of fun though, and the story remains unique in following through on ideas
that are only talked about elsewhere in the series. Additionally,
the TARDIS gets nicely demonstrated for those who may start watching the
show here. Even if it is still one of the usual season 22 delays,
the delay is disguised and the sequences are worthwhile this time.
Part One does have one of the best unplanned cliffhangers of the
season though. But of course we don't want to reveal any spoilers here.
If you've already seen the story, switch to the
in-depth analysis version,
where everything will be discussed....
The second structural problem affecting season 22 stories, and probably
the more serious of the two, are the anticlimactic endings. Indeed, by the
end of the penultimate half-hour episode of most of these stories, we
often see the lead villain incapacitated, or worse, and one has to
scratch one's head to wonder if there's anywhere left for the story to go
for its final half-hour. "Attack of the Cybermen" totally doesn't have
that particular problem, and is much more traditionally structured.
Indeed, one has to wonder if the storyline took shape on paper before
they knew they would be doing 45-minute episodes instead of the usual
Some people complain about the amount of continuity references in
this story, while others celebrate such things. All good adventures
have backstory anyway, and this tale seems equally capable of functioning
on its own as an adventure with backstory that just happens to be available
to watch in previous episodes.
It really doesn't matter considering what the production focused
on putting onto our screens, which was all about moving forward from
an old classic story (perhaps not the one you think),
which the viewer really doesn't need to be aware of.
In the end, there's only one important thing this story does with continuity.
Gerry Davis had fudged up the true origins of the Cybermen in his
novelizations, and Lytton speaks a line as though he's read those and
believed them to be true... only to be corrected by the Doctor.
So now, directly in a piece of the show's modern preserved canon,
"Attack of the Cybermen" sets the record straight,
especially with regards to Telos, neatly vindicating the original TV
episodes which were lost and/or unavailable to the public at large
at the time. Good job. Cybermen owe a lot of their modern popularity
to Eric Saward's passion for resurrecting them respectably.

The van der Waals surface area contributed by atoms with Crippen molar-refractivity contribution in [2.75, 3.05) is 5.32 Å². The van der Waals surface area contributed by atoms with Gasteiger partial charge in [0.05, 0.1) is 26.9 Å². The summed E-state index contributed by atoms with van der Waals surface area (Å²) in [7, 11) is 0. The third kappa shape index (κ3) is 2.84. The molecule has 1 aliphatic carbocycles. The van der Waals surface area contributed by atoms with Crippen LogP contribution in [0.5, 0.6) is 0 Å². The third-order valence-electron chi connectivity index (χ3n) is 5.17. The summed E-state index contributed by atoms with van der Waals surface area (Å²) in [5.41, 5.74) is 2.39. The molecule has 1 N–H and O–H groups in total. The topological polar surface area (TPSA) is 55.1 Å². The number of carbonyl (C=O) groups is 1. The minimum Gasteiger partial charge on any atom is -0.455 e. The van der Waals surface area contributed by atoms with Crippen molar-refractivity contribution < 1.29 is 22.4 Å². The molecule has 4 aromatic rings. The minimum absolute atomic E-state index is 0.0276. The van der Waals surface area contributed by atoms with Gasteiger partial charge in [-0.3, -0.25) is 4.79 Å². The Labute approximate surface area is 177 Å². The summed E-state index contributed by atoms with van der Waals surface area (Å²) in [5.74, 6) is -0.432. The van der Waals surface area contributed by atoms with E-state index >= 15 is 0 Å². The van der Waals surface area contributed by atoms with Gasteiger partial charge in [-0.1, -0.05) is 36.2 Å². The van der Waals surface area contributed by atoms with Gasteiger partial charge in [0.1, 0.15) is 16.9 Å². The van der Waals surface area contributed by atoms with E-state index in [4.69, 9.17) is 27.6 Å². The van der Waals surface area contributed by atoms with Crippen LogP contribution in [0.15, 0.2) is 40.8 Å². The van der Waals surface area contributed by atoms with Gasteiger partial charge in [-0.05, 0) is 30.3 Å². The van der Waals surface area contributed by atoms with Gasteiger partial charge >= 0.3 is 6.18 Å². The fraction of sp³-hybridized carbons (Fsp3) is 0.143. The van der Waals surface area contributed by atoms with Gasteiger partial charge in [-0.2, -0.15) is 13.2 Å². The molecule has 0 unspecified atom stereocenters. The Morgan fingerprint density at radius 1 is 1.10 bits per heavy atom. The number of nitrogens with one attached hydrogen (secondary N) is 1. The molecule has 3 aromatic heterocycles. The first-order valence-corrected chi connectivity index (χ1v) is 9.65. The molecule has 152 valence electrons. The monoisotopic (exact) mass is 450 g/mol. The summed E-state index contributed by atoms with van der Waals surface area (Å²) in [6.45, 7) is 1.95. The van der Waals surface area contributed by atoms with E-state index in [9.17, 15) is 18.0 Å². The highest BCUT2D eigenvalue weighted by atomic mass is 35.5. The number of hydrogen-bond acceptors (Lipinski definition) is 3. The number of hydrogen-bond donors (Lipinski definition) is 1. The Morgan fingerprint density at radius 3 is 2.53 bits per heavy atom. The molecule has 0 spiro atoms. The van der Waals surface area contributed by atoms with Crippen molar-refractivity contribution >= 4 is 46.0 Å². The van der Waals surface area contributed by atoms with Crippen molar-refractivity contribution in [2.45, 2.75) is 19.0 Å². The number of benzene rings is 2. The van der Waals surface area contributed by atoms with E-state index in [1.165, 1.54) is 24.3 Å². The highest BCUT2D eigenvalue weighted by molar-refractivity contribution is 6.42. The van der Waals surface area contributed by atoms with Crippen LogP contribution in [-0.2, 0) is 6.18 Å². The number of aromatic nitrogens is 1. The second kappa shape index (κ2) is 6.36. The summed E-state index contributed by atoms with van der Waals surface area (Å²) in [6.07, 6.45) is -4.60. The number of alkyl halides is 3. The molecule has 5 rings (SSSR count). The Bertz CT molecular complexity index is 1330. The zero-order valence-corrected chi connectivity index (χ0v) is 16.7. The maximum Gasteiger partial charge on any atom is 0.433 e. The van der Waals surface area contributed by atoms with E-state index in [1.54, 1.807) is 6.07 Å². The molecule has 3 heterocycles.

Other than that, all you really need to know is that the Cybermen
have dastardly plans, which depend on two things that the story lays out
quite clearly. Like the Borg invasions seen in
Star Trek 8: First Contact,
the intricate details aren't too important, as many different avenues
for achieving their aims could be argued and fought over, and indeed,
many unnecessary complications for the story's ideas were excised from the
script long before it went in front of the cameras.
If there is a piece of continuity that you need to know and this
story doesn't give you up front, watch
"Resurrection of the Daleks" (story no. 134)
first. Then you're good to go.
While this story does spend much time attempting to relive the series'
past, and successfully finds much of its dramatic draw from those elements,
that essential atmosphere of family exploration that the series
used to have in the sixties
(and had again in
"Four to Doomsday" (story no. 118)
and much of season 19)
is now mostly dysfunctional, as the dialogue focuses far too much on the
irritability of most of the characters, few of whom one can be morally
proud of. Indeed, you will find most of the characters arbitrarily
divided up into pairs in this story, and with the exception of pairs
of Cybermen villains, there is almost constant arguing and nagging
going on between them. It tends to slow the plot down a bit, in addition
to being unpleasant to watch. This staple of irritability and blame
is actually the seed for the
passive-aggressive syndrome that so
often defines Eric Saward character arcs. One wonders to what extent he
might falsely believe irritability and blame to be universal truths inside
every being. While it may be continually debatable how much of this script
was written by Saward and how much actually came from
Paula Moore / Paula Woolsey, one thing is certain.
Saward's trademarks are all over this one.
It is also interesting to note, that of the pairs of characters
in the story, the Doctor and Peri often don't seem to be the most important